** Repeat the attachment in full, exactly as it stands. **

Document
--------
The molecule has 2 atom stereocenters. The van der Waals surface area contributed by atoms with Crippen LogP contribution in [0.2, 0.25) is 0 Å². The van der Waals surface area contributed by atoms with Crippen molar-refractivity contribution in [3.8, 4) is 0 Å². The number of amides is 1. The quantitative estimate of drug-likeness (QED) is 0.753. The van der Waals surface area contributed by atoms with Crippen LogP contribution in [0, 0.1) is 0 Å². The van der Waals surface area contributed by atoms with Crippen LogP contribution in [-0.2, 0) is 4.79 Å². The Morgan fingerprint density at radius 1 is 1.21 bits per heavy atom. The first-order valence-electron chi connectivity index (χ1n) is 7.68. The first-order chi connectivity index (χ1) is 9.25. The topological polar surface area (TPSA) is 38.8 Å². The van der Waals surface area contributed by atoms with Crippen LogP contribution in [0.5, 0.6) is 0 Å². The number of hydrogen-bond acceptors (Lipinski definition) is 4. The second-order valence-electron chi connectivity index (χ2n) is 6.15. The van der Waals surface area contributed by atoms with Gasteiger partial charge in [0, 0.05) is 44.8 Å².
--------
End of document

The molecule has 2 atom stereocenters. The van der Waals surface area contributed by atoms with Crippen LogP contribution in [0.2, 0.25) is 0 Å². The van der Waals surface area contributed by atoms with Crippen molar-refractivity contribution in [3.8, 4) is 0 Å². The number of amides is 1. The quantitative estimate of drug-likeness (QED) is 0.753. The van der Waals surface area contributed by atoms with Crippen LogP contribution in [0, 0.1) is 0 Å². The van der Waals surface area contributed by atoms with Crippen LogP contribution in [-0.2, 0) is 4.79 Å². The Morgan fingerprint density at radius 1 is 1.21 bits per heavy atom. The first-order valence-electron chi connectivity index (χ1n) is 7.68. The first-order chi connectivity index (χ1) is 9.25. The topological polar surface area (TPSA) is 38.8 Å². The van der Waals surface area contributed by atoms with Crippen LogP contribution in [0.5, 0.6) is 0 Å². The number of hydrogen-bond acceptors (Lipinski definition) is 4. The second-order valence-electron chi connectivity index (χ2n) is 6.15. The van der Waals surface area contributed by atoms with Gasteiger partial charge in [0, 0.05) is 44.8 Å².